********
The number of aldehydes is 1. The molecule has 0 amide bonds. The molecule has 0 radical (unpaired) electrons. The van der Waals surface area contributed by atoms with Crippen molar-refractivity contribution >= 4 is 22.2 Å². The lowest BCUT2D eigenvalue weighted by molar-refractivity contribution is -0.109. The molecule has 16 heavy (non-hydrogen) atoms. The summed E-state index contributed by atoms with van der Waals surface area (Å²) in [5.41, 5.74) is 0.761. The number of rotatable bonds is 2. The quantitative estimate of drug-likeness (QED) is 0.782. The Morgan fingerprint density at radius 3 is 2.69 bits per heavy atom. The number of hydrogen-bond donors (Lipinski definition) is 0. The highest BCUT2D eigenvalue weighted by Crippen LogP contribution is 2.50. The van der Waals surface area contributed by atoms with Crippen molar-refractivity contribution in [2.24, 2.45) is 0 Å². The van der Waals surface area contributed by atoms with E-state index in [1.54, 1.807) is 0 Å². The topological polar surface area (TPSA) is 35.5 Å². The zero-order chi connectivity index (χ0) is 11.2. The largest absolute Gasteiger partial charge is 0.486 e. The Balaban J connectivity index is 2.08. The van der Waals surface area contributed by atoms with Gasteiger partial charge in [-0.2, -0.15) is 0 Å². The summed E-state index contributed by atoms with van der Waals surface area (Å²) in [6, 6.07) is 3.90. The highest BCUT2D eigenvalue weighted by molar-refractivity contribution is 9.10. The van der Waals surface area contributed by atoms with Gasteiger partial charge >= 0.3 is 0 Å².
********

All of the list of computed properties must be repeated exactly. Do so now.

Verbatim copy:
The number of aldehydes is 1. The molecule has 0 amide bonds. The molecule has 0 radical (unpaired) electrons. The van der Waals surface area contributed by atoms with Crippen molar-refractivity contribution >= 4 is 22.2 Å². The lowest BCUT2D eigenvalue weighted by molar-refractivity contribution is -0.109. The molecule has 16 heavy (non-hydrogen) atoms. The summed E-state index contributed by atoms with van der Waals surface area (Å²) in [5.41, 5.74) is 0.761. The number of rotatable bonds is 2. The quantitative estimate of drug-likeness (QED) is 0.782. The Morgan fingerprint density at radius 3 is 2.69 bits per heavy atom. The number of hydrogen-bond donors (Lipinski definition) is 0. The highest BCUT2D eigenvalue weighted by Crippen LogP contribution is 2.50. The van der Waals surface area contributed by atoms with Crippen molar-refractivity contribution in [2.24, 2.45) is 0 Å². The van der Waals surface area contributed by atoms with E-state index in [1.54, 1.807) is 0 Å². The topological polar surface area (TPSA) is 35.5 Å². The zero-order chi connectivity index (χ0) is 11.2. The largest absolute Gasteiger partial charge is 0.486 e. The Balaban J connectivity index is 2.08. The van der Waals surface area contributed by atoms with Gasteiger partial charge in [-0.2, -0.15) is 0 Å². The summed E-state index contributed by atoms with van der Waals surface area (Å²) in [6, 6.07) is 3.90. The highest BCUT2D eigenvalue weighted by molar-refractivity contribution is 9.10. The van der Waals surface area contributed by atoms with Gasteiger partial charge >= 0.3 is 0 Å².